November 14, 2008
SUBJECT: Policy and Guidelines for the Conduct of Research Involving the Use of Human Embryonic Stem Cells
SUPERSEDES: GIM 36, June 1, 2007
On August 9, 2001, President George W. Bush announced that federal funding could be used to support human embryonic stem cell research but only with respect to stem cell lines that had already been derived as of that date. The announcement stated that use of federal funds would be limited to research on existing stem cell lines that were derived:
In addition, the announcement expressly stated that no federal funds could be used for:
President Bush also stated that in order to ensure that federal funds were used to support only stem cell research that is scientifically sound, legal, and ethical, he was directing the National Institutes of Health to examine the derivation of all existing stem cell lines in order to create a registry of those lines that satisfy these criteria.
Subsequent to August 9, 2001, the National Institutes of Health established a human embryonic stem cell registry listing those stem cell lines that are eligible for federal funding support. Human embryonic cell lines not currently listed in the registry are considered “ineligible” and may not be used in federally funded research. Except for the prohibition against use of federal funds for research using ineligible stem cells, the federal government does not otherwise restrict research involving the use of ineligible cell lines. As a result, research utilizing cell lines not listed on the registry may be conducted at institutions receiving federal support providing the research is supported solely by non-federal funds. To comply with federal requirements, institutions that receive federal research support must have adequate controls to assure that no federal funds are expended, either directly or indirectly, in support of the ineligible research. In order to accomplish this, researchers and institutions must carefully monitor costs, expenditures and use of resources in a manner that assures that expenditures for this ineligible research are treated as “unallowable” under applicable federal accounting rules.
As research with human embryonic lines has increased, there has been a recognition within the research community that additional guidelines were needed, partly to address the lack of applicable federal regulations for research with ineligible cell lines and partly to address a growing awareness of important scientific and ethical questions in this field. As a result of these concerns, the National Research Council and the Institute of Medicine of the National Academies established the “Committee on Guidelines for Human Embryonic Stem Cell Research” whose purpose was to review this field of research and to develop appropriate recommended guidelines. In April 2005, the National Academies published a major report, (amended in 2007) entitled “Guidelines for Human Embryonic Stem Cell Research” which provides an ethical and legal framework for the responsible conduct of all human embryonic stem cell research. The fundamental recommendation of the amended report is the establishment of oversight through a local committee that is charged with reviewing and approving research protocols. The committee does not replace an institution’s local institutional review board having authority over human subjects research, but instead is charged with assurance that the research has scientific and ethical merit and that the provenance of the cells used in the research has been adequately established. The committee’s report also offers guidance for institutional review boards as they consider stem cell research proposals requiring human subjects research review and approval.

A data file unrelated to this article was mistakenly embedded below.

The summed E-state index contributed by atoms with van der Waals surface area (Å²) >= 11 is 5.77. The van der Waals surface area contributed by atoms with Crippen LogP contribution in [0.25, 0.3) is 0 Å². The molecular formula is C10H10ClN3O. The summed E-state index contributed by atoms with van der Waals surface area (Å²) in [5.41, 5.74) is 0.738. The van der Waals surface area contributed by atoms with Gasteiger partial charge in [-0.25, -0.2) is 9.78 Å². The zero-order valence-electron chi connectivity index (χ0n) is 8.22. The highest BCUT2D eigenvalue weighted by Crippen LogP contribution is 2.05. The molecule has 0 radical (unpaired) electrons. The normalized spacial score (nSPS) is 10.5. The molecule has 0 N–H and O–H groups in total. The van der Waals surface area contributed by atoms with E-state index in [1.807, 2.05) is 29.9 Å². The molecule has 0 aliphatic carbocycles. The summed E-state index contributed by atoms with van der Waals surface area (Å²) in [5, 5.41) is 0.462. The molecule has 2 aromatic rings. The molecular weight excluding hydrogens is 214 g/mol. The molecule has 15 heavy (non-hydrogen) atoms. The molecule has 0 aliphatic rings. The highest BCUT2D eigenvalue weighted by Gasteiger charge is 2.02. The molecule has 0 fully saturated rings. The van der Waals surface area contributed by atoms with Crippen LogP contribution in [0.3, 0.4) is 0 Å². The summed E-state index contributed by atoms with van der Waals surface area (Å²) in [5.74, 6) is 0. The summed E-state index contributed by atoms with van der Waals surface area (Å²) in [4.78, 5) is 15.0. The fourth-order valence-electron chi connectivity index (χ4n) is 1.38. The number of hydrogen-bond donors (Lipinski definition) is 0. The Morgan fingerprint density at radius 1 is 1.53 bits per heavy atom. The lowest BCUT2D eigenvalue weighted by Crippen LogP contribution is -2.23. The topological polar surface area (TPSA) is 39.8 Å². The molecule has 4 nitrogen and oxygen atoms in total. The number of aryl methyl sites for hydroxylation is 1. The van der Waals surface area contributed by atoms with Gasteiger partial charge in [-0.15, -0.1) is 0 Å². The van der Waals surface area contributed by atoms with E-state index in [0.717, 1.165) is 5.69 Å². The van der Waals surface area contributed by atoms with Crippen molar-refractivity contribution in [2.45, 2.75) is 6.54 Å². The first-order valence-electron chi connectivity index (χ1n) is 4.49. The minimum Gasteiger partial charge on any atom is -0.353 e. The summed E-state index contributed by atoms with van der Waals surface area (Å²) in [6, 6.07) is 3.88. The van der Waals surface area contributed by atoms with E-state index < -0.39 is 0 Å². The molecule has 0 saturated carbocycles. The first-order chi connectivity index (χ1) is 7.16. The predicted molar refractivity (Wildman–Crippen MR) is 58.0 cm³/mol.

The federal requirements and limitations with respect to human embryonic stem cell research and the amended 2005 National Academies guidelines are the foundation of the University’s policy in this area and for GIM 36. GIM 36 sets forth a number of requirements for the conduct of human embryonic stem cell research, including segregation of federal and non-federal funding for research using “ineligible” cell lines and oversight of research through a standing committee.